Breaking: state education official accused of *anti-charter bigotry and demonization.* I’m referring, of course, to the Pioneer Institute’s SHOCKING REVELATIONS this week about the role of Massachusetts Secretary of Education, Matt Malone, in quashing a proposed charter high school in Brockton when he was superintendent there. I encourage you to savor this delightfully aromatic document for yourself—and to make a drinking game of comparing the claims Pioneer makes about SABIS® International Charter School of Springfield vs. Brockton High School with actual state data. The irony here, of course, is that Pioneer has been leading the charge against the Common Core on the grounds that it undermines state and local control over schools. But two years after Brockton and its residents forcefully rejected a proposal for a charter high school to be run by the state’s only for-profit charter management organization, the Pioneers are still stewing that Brockton had any say at all.

Hub cap
The deadline for the Joint Committee on Education to move on the charter cap and a host of other issues has been pushed back a week and, for once, the outcome doesn’t feel predetermined. There is one thing we can count on in the days ahead though: plenty of heart-wrenching stories about the long odds of Boston students seeking entry into the city’s charter schools. Both the Globe and the Herald highlighted this lucky lottery winner, who is thrilled to have made it into City on a Hill, a college prep high school with a *100% college acceptance rate.* I’m guessing that the student has no idea that, of the 122 students who started at City on a Hill in 2010, just 56 remain. Or that a grand total of 17 boys made it to last year’s senior class, where they had a four year graduation rate of just 23%. The question is, do you? 

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2 Comments

  1. This is the commentary in my local paper about charter schools. The author is of the opinion that the rich are just backing charter schools to help poor children. Anyone opposed(those weak teacher defending unions) are standing in the way of poor children getting a good education. No mention of how some charter schools do not serve the same population as public schools. No mention of how charter schools get rid of underperforming students.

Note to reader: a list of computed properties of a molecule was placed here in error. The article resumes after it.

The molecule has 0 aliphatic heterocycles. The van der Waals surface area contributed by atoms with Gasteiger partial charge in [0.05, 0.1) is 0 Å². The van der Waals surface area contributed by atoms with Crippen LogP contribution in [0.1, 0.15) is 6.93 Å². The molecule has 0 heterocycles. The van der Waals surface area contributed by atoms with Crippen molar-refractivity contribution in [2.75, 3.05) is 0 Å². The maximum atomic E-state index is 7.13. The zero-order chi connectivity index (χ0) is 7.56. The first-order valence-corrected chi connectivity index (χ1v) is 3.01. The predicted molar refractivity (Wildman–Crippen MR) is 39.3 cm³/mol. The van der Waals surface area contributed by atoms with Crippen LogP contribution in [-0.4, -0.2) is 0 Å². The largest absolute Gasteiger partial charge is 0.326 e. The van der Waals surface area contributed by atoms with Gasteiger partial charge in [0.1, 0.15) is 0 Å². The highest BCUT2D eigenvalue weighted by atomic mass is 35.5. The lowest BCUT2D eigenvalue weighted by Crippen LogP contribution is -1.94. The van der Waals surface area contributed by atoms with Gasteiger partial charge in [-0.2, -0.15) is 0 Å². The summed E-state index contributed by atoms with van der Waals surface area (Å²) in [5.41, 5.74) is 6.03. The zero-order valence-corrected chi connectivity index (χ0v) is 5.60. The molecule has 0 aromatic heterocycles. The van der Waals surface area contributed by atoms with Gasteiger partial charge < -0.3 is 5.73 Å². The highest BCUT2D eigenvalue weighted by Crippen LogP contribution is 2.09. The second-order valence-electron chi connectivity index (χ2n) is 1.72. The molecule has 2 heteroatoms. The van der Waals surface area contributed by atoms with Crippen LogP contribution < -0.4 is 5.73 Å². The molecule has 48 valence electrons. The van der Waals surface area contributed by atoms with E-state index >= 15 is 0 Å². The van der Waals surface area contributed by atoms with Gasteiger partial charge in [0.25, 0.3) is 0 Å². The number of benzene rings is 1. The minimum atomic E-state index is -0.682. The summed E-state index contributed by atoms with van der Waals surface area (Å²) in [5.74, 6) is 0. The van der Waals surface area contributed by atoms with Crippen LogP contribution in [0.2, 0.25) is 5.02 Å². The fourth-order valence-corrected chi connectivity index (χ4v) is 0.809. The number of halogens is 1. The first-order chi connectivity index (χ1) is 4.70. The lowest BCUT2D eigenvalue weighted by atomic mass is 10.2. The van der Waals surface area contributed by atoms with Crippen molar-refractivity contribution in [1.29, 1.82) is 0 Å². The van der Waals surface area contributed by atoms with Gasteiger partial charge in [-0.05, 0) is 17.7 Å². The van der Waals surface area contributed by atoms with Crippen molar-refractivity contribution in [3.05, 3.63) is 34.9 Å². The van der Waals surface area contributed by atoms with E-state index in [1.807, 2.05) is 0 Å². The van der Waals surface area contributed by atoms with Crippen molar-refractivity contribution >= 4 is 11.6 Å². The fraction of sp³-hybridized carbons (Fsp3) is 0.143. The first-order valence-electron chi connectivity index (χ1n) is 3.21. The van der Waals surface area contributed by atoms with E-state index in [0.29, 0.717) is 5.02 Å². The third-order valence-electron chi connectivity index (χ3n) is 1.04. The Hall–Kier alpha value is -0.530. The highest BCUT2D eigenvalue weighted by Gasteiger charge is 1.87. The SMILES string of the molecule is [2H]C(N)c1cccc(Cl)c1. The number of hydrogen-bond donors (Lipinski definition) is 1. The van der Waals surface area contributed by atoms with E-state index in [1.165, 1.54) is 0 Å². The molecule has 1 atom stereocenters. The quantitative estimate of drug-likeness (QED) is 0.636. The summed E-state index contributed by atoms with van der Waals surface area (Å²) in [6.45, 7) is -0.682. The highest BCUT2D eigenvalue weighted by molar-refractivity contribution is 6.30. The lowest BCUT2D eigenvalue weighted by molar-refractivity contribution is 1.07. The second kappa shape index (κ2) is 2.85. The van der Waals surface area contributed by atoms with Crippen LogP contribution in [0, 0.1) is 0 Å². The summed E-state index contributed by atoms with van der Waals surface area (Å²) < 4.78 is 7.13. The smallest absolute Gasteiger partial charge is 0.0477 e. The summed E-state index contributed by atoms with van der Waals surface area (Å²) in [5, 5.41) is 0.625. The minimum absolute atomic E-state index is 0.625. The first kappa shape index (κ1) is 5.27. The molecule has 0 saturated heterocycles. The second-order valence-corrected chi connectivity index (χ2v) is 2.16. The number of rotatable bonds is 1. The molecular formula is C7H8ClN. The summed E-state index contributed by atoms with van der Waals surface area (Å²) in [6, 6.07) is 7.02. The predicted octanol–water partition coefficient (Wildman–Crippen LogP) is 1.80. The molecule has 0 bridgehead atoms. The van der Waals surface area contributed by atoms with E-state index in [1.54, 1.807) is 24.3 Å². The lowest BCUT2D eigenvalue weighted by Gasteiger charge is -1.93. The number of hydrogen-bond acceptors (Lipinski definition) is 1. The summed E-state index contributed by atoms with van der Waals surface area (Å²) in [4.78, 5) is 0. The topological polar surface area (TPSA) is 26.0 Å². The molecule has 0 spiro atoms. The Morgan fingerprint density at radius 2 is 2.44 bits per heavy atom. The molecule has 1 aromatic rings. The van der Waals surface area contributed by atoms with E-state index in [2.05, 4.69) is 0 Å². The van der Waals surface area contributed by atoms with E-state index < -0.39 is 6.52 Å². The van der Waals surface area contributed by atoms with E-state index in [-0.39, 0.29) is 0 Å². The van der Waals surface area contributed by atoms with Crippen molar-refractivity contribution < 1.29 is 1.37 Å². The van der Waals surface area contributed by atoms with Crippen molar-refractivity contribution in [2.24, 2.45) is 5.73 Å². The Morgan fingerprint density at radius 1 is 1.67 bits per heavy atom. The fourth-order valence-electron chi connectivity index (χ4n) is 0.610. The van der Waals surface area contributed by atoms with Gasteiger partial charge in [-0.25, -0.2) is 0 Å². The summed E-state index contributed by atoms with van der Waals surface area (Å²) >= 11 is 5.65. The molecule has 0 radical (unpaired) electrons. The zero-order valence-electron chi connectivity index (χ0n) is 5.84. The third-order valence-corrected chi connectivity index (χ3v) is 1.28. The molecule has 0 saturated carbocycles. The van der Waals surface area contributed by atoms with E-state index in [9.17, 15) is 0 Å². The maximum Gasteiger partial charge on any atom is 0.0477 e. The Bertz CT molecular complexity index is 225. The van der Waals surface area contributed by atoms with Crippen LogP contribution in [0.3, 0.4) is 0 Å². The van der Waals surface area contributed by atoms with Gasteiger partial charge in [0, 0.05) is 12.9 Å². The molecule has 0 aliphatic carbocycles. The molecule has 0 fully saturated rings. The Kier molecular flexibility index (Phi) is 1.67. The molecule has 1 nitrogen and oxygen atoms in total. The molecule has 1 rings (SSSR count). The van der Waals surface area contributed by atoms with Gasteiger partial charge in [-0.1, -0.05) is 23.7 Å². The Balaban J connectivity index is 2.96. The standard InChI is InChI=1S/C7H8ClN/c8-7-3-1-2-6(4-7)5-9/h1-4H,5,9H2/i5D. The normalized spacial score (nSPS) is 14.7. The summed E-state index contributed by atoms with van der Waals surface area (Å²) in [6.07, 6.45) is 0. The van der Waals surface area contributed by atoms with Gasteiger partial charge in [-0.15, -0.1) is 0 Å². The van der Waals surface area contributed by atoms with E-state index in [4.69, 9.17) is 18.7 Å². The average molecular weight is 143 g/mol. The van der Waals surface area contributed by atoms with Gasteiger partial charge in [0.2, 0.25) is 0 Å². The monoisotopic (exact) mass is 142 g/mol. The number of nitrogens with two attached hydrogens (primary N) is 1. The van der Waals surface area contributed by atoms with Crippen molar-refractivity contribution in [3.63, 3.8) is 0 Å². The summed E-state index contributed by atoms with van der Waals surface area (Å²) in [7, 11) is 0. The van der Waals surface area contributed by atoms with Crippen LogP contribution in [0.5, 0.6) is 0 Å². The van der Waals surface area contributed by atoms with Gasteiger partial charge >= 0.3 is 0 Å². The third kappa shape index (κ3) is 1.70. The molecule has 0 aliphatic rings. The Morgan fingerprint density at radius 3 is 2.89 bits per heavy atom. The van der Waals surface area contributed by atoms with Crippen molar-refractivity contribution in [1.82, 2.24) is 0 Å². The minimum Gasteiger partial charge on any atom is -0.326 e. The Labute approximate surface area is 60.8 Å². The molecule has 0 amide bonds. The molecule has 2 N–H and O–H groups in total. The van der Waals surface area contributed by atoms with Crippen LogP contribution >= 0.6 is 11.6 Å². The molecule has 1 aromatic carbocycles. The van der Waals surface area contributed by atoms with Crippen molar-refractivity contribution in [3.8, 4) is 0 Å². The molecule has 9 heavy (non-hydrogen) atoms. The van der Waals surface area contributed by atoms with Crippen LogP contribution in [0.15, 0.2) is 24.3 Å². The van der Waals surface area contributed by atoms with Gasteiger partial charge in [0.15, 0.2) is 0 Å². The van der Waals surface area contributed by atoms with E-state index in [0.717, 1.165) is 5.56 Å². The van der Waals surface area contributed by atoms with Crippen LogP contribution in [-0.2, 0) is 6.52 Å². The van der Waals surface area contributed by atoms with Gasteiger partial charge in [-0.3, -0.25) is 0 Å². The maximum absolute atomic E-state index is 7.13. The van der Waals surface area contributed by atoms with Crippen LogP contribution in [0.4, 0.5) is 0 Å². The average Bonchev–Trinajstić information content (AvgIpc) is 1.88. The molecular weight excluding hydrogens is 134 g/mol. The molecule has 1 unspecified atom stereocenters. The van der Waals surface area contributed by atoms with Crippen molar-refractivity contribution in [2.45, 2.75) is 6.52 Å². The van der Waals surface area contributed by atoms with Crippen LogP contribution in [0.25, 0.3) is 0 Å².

http://www.pressofatlanticcity.com/opinion/commentary/richard-cohen-what-s-wrong-with-helping-poor-children/article_3ccb632b-b3b9-5978-af68-33fbc96d651f.html

  2. Here’s my mail to members of the Joint Committee on the charter cap lift.

    Dear Rep. Dooley,
    I am dismayed to learn that your committee is considering yet another raise to the charter cap. The charter cap should remain where it stands currently.

    As a former school board member, I have seen first hand how far the imposition of charter schools in school districts has drained school budgets. Lifting the current cap means redirecting funds from traditional public schools charged with serving all children, sending these funds to charter schools that in practice neglect the children most at risk–special ed, limited English proficient, and children who pose behavioral challenges.

    Charters were initially promoted as laboratories for innovation. But the true laboratories of innovation are those public school that show how we can educate ALL children. If charters are useful demonstration sites for innovative education, then surely the seats provided among the 64+ Massachusetts charters are an adequate research investment for the Commonwealth.

    Additional charter seats represent no new opportunity for innovation. They would represent the further institutionalization of a semi-private charter segment that thrives on the financial stress of traditional public schools. If charter schools are truly intended to serve public education by providing models of successful practices, they cannot be allowed to grow so far as to create a two-track system of educational opportunity. Investment rationalized as investment in educational policy research cannot be allowed to tax the financial capacity of traditional districts to such an extent that those districts cannot implement research findings.

    Therefore, I urge you to stop the implacable movement towards charterizing public schools. This not a movement motivated by the educational principal of equal opportunity for all kids. It is a political movement for dividing the public school community. Even if this movement keeps it’s promises, it promises too little–quality education for a few. And if it fails it’s promises, then it has left all children poorer.